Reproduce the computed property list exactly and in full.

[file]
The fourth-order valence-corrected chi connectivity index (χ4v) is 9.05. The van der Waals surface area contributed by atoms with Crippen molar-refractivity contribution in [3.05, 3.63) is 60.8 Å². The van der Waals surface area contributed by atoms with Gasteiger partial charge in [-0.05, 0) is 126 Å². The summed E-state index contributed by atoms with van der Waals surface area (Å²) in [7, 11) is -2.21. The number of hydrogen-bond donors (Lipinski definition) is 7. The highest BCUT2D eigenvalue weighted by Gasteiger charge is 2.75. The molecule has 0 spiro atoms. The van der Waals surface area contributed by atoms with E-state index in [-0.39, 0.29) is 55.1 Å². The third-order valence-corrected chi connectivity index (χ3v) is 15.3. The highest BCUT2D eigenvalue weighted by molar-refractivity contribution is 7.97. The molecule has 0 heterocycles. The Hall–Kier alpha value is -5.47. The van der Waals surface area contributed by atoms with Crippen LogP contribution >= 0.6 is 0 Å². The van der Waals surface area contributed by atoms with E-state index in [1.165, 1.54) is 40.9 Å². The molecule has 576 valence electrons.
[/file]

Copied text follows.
The fourth-order valence-corrected chi connectivity index (χ4v) is 9.05. The van der Waals surface area contributed by atoms with Crippen molar-refractivity contribution in [3.05, 3.63) is 60.8 Å². The van der Waals surface area contributed by atoms with Gasteiger partial charge in [-0.05, 0) is 126 Å². The summed E-state index contributed by atoms with van der Waals surface area (Å²) in [7, 11) is -2.21. The number of hydrogen-bond donors (Lipinski definition) is 7. The highest BCUT2D eigenvalue weighted by Gasteiger charge is 2.75. The molecule has 0 spiro atoms. The van der Waals surface area contributed by atoms with E-state index in [-0.39, 0.29) is 55.1 Å². The third-order valence-corrected chi connectivity index (χ3v) is 15.3. The highest BCUT2D eigenvalue weighted by molar-refractivity contribution is 7.97. The molecule has 0 heterocycles. The Hall–Kier alpha value is -5.47. The van der Waals surface area contributed by atoms with Crippen LogP contribution >= 0.6 is 0 Å². The van der Waals surface area contributed by atoms with E-state index in [1.165, 1.54) is 40.9 Å². The molecule has 576 valence electrons.